Hamas, an offshoot of the Egyptian Muslim Brotherhood, defeated Fatah in the 2006 parliamentary elections, and has since served as the de facto government in Gaza. The Islamist group aspires to reunite all of historic Palestine under strict sharia law. On Tuesday, on the seventh day of fighting, masked Hamas militants publically gunned down six "spies" suspected of collaborating with Israel, and dragged one of the bloody corpses through the streets of Gaza City, witnesses say.
"People see that Abu Mazen [Mahmoud Abbas] can't obtain peace or rights through negotiations," says Palestinian writer and political commentator Odeh Basharat. "This leaves us with a radical Israel against radical Palestinians, and will lead, I am sorry to say, only to the continuation of the conflict."
Ebba Rezeq, a young Gazan blogger, who until now had been highly critical of Hamas rule in Gaz,a professed her support for her government in this time of crisis in an Israeli Channel 2 television interview last week, saying, "Gaza is Hamas, and Hamas is Gaza."
Like Hamas, the war has bolstered Netanyahu's right-wing party, which faces elections in January. Even left-leaning parties have expressed their support for Netanyahu's first war, which they agree was aimed to bring peace to citizens of Southern Israel who have been suffering Hamas attacks for the greater part of a decade. Eighty-four percent of Israelis supported the war in Gaza, though 70 percent opposed ground invasion, according to a Haaretz-Dialog poll. The poll also found a 20 percent increase in the approval ratings of Netanyahu and Defense Minister Ehud Barak.
However, Israeli support of the government may taper off with time. "Two months in Israel is like two years in other countries," says Itzhak Galnoor, a political scientist at the Van Leer Institute. In contrast to the 2008-2009 Operation Cast Lead, which left 1,400 Palestinians and 13 Israelis dead, and which also occurred before Israeli elections, Galnoor says that the rise of the nationwide social protest movement in 2010 distinguishes this war, and its long-term implications, from its predecessor.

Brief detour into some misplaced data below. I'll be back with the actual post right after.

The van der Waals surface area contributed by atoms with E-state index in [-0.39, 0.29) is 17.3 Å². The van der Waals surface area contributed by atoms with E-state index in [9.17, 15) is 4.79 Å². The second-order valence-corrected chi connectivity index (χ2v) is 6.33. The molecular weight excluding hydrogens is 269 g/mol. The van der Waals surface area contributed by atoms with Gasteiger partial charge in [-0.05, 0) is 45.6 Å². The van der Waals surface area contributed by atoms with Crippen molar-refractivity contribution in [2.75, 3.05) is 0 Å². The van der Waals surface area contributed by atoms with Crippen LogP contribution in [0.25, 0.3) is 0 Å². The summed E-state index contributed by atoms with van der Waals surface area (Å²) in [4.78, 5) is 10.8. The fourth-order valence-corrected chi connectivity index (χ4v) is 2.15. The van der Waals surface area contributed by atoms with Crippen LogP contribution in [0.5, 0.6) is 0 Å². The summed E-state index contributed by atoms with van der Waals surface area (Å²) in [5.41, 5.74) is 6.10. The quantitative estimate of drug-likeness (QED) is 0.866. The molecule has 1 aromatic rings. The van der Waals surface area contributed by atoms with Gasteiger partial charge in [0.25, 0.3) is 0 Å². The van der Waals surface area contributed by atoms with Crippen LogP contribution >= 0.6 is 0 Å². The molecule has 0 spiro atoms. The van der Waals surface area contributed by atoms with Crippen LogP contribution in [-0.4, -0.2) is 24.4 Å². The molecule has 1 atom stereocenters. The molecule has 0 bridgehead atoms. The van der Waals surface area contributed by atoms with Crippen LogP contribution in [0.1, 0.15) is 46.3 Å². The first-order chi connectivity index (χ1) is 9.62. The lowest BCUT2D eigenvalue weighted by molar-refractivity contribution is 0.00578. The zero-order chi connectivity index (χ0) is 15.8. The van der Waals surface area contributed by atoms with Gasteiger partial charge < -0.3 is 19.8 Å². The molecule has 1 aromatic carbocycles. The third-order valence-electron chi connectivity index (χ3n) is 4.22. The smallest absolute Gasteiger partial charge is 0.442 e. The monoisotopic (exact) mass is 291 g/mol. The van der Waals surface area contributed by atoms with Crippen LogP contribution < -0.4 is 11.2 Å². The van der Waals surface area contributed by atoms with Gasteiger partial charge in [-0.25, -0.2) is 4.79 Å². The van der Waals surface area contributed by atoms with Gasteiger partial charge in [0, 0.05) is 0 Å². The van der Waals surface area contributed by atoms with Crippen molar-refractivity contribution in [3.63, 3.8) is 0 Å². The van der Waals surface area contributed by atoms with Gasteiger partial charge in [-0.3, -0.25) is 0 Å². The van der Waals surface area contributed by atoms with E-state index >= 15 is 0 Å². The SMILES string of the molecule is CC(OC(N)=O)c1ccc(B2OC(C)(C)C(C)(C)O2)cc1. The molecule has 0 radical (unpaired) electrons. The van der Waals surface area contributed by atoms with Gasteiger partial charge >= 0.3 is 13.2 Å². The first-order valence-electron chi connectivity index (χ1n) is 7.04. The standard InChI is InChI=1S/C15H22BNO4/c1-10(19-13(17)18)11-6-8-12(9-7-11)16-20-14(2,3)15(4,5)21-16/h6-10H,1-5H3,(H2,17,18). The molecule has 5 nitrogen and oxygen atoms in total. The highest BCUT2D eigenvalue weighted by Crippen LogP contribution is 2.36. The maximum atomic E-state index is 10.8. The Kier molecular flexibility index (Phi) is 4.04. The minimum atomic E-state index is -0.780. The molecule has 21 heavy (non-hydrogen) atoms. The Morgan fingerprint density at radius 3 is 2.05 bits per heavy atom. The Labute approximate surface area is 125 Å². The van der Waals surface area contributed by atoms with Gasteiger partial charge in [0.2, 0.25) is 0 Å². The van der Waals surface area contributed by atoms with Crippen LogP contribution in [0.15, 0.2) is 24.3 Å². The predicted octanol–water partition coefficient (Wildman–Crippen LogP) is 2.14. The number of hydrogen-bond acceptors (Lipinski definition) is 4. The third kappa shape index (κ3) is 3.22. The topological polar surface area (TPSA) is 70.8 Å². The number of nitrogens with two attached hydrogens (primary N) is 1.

"Israeli voting considerations are always for foreign affairs and security, unlike other democratic countries, but I would still expect that the domestic situation will be relevant," he says.
Though supplied with Iranian weapons, Hamas cannot match Israel's capabilities. Their tactic, thus, has been attrition warfare, which Israel says, is launched from densely populated areas. In contrast to previous policies of deterrence, this time around, both Israel and Hamas claimed the war's goal was an end to the violence and a return to quiet for their citizens.
Avraham Diskin, a political analyst at Hebrew University, however, believes that lasting peace is unattainable in the present political landscape. "Real peace means you accept the right of the other side to at least exist, which doesn't exist in Hamas, and is rare throughout the Arab world," he says. "I don't think we will go as far as destroying the Hamas government in Gaza, so we are doomed to have this potential, total conflict again and again."
Shira Rubin is a Jerusalem-based journalist specializing in Middle Eastern affairs. She speaks Hebrew, Arabic, English and conversational French, and is currently pursuing her master's degree in Middle Eastern and Islamic studies at Hebrew University.